James Webb Space Telescope set to be lifted into orbit atop an Ariane 5 launch vehicle

An Ariane 5 similar to this one blasting off from Europe’s Spaceport in Kourou, French Guiana, will be used to take the James Webb Space Telescope into Earth orbit(Credit: ESA)

ESA has announced the finalization of a contract with Arianespace that will see its next generation James Webb Space Telescope (JWST) lift off into Earth orbit atop an Ariane 5 launch vehicle. The ascent will take place from the agency's spaceport in Kourou, French Guiana in Oct. 2018.

Once launched, it is hoped that the James Webb Space Telescope will represent a giant leap forward in Mankind's capacity to observe a wide range of astronomical phenomenon. Among its many targets, the observatory will hunt for relics dating back to the early universe, allowing astronomers to chart the evolution of galaxies from their embryonic state to more fully-formed structures such as our own Milky Way.

The telescope will also be instrumental in the characterizing of distant exoplanets, and witnessing the birth of distant stars and planets. The JWST's science module is currently undergoing testing, while the first of its mirrors was recently installed in a clean room at NASA's Goddard Space Flight Center in Maryland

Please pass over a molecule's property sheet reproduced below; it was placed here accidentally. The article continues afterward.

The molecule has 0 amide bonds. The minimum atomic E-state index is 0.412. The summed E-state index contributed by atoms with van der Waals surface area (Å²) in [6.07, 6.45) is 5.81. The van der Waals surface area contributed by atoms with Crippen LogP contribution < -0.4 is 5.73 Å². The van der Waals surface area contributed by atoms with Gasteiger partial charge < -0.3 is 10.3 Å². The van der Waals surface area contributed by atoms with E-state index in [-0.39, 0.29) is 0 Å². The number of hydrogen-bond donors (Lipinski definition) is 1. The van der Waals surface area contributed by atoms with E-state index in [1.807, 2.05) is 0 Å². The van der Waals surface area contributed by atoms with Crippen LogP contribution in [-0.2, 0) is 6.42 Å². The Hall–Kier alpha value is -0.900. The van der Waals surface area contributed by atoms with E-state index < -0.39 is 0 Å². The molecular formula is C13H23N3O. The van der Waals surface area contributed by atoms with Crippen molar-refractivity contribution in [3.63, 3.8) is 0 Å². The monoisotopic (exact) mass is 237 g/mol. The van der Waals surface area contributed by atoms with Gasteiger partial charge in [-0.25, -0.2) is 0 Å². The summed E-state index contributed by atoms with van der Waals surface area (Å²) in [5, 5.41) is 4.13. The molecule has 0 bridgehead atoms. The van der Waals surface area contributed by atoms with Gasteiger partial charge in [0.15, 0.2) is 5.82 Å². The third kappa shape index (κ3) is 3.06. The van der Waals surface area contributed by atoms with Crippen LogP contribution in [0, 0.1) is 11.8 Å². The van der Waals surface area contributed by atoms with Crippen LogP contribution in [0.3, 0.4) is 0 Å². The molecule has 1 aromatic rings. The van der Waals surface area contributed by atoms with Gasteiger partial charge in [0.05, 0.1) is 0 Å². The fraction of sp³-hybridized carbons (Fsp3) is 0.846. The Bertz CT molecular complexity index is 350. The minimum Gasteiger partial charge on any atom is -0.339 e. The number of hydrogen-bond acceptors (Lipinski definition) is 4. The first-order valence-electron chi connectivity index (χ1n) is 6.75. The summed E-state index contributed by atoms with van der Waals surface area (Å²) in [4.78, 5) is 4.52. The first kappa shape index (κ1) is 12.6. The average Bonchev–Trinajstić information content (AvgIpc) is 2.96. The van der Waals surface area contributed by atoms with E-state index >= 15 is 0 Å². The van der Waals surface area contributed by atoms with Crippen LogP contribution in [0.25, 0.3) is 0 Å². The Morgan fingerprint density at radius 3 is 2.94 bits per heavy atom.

In order for the JWST to revolutionize space exploration, ESA must first ensure the insertion of the telescope into its selected orbit, which would place it 1.5 million km (0.9 million miles) from Earth in a static position on the anti-sunward side of the planet.

For this task ESA is relying on a pedigree of launch vehicles that has been in service since the 1980s. The Ariane 5 serving as the chariot for the JWST mission will use a combination of two solid fuel rocket boosters and a liquid fuel main stage to heft the JWST in to its distant orbit.

Inside the fairing of a launch vehicle like the Ariane 5, space is at a premium. In order to fit safely within the confines of the protective shell, the entire spacecraft, including the JWST's vast mirror section, which is comprised of 18 hexagonal sub-sections, will have to fold up, like an incredibly expensive piece of origami. The mirror section will later unfurl to form a single 21.3 ft (6.5 m) mirror when the telescope is safely en-route to its operational orbit.

Included in the contract is a clause that will necessitate the development of a new clean room environment in which to prepare the telescope for mounting to the launch vehicle. This is a measure designed to protect the incredibly delicate mirrors and other vital systems from being compromised by outside contaminants.

Source: ESA

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